Haemangioma on polarising view

These shiny white structures represent collagen. Yes, shiny white streaks and clods/strands can be a clue to malignancy-they are seen in BCCs and melanomas. However, this is a clear cut haemangioma with no chaos-so, in this case, the polarising-specific shiny white structures are not clues to malignancy.

Dermoscopy, even with very limited training, can enable primary care health practitioners, including nurses, to triage out benign skin lesions, particularly warts and keratoses and haemangiomas. It’s an easy win.

(*) I have seen several papers proving that melanoma diagnosis has been delayed during Covid Lockdown, and am working on some data from my place of work which I hope to publish that shows the same. Digital teledermatoscopy could help with this.

abcd rule advanced dermoscopy amorphous centre dermoscopy asymmetrical black blotch basal cell cancer BCC benign intradermal naevus benign naevi benign naevus benign skin lesion blue grey structures blue grey veil brown globules chaos on dermoscopy clods dermoscopy dermoscopy course dermoscopy for beginners haemangioma harald kittler harmless mole Iris Zalaudek irregular dots and globules keratin lines reticular looped vesels looped vessels malignant melanoma dermoscopy dermatoscopy early detection saves lives course education Fareham melanoma reticular network SCC seborrhoeic keratosis seborrhoiec keratosis serpentine vessels shiny white streaks shiny white structures skin cancer skin cancer diagnosis squamous cell cancer sun damage sun damaged skin sun exposure suspicious moles ugly duckling wart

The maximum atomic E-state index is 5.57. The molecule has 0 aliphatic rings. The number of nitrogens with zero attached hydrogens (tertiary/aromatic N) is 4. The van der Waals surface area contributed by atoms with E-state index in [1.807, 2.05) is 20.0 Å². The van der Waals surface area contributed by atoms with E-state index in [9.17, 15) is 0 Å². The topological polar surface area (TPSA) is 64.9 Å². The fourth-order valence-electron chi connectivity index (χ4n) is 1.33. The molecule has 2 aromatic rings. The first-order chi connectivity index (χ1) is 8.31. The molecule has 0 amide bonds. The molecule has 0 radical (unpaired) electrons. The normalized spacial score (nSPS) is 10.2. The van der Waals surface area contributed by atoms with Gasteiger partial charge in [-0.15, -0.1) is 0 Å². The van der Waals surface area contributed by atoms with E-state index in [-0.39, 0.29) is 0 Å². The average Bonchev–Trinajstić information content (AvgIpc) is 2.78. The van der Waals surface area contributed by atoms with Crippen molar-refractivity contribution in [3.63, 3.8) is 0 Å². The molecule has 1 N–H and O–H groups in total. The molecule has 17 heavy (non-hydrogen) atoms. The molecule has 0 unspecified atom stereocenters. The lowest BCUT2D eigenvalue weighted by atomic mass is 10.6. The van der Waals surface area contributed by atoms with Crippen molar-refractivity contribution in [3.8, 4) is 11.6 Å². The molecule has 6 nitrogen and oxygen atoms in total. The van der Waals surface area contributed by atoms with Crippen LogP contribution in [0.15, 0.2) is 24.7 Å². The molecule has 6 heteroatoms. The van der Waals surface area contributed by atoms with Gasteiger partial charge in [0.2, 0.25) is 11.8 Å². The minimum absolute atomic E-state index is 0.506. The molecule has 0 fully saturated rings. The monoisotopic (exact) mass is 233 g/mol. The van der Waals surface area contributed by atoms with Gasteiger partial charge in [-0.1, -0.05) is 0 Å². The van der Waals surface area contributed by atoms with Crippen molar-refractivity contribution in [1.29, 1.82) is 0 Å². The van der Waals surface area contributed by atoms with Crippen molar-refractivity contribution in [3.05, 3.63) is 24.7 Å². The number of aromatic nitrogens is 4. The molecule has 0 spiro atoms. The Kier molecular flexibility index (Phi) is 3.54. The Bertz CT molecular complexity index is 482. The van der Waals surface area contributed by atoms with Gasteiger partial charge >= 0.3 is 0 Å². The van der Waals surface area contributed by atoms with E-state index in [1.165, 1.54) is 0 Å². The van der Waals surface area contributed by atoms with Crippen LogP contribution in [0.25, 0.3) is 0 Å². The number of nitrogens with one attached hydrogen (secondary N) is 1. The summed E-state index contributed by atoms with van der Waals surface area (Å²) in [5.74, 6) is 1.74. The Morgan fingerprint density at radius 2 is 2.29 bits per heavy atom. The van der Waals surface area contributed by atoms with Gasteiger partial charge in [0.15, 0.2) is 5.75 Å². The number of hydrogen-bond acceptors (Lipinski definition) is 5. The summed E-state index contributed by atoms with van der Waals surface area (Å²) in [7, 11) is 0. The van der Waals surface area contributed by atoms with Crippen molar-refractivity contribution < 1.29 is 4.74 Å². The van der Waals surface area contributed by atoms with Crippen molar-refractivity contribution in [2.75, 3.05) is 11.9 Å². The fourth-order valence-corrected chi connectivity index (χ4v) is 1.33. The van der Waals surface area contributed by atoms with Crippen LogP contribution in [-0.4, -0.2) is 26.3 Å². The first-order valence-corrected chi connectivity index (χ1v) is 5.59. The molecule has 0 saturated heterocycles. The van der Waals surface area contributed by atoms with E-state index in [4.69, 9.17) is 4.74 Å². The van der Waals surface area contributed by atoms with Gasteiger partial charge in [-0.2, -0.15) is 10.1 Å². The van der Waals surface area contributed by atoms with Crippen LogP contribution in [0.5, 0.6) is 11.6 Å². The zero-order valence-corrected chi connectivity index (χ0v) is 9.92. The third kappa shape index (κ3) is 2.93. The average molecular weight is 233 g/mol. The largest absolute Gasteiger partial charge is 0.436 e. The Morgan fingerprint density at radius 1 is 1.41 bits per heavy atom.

September 30, 2021 / molehunter

A second melanoma

A patient around retirement age presented with an obvious melanoma.

Obvious ‘ABCD’ melanoma-asymmetrical shape, irregular border, multiple colours, diameter well over 6mm.

A full skin check was carried out, and a second lesion of interest was discovered, underneath a fringe of hair. I often find skin cancers behind the ears and under fringes.